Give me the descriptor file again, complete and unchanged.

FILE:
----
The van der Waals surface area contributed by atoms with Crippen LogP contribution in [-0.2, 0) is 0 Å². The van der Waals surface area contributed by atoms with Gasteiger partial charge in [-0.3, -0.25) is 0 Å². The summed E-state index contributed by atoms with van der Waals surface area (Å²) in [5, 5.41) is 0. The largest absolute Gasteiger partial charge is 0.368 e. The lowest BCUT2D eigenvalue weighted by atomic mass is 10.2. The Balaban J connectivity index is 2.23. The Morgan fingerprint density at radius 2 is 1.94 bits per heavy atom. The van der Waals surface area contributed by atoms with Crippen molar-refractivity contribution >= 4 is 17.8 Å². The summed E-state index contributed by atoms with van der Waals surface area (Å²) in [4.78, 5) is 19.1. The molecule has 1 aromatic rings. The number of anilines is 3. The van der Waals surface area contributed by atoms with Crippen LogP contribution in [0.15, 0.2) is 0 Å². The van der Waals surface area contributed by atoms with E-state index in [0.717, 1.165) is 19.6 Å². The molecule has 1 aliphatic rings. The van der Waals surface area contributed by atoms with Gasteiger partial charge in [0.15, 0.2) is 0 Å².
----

The van der Waals surface area contributed by atoms with Crippen LogP contribution in [-0.2, 0) is 0 Å². The van der Waals surface area contributed by atoms with Gasteiger partial charge in [-0.3, -0.25) is 0 Å². The summed E-state index contributed by atoms with van der Waals surface area (Å²) in [5, 5.41) is 0. The largest absolute Gasteiger partial charge is 0.368 e. The lowest BCUT2D eigenvalue weighted by atomic mass is 10.2. The Balaban J connectivity index is 2.23. The Morgan fingerprint density at radius 2 is 1.94 bits per heavy atom. The van der Waals surface area contributed by atoms with Crippen molar-refractivity contribution >= 4 is 17.8 Å². The summed E-state index contributed by atoms with van der Waals surface area (Å²) in [4.78, 5) is 19.1. The molecule has 1 aromatic rings. The number of anilines is 3. The van der Waals surface area contributed by atoms with Crippen LogP contribution in [0.15, 0.2) is 0 Å². The van der Waals surface area contributed by atoms with E-state index in [0.717, 1.165) is 19.6 Å². The molecule has 1 aliphatic rings. The van der Waals surface area contributed by atoms with Gasteiger partial charge in [0.15, 0.2) is 0 Å².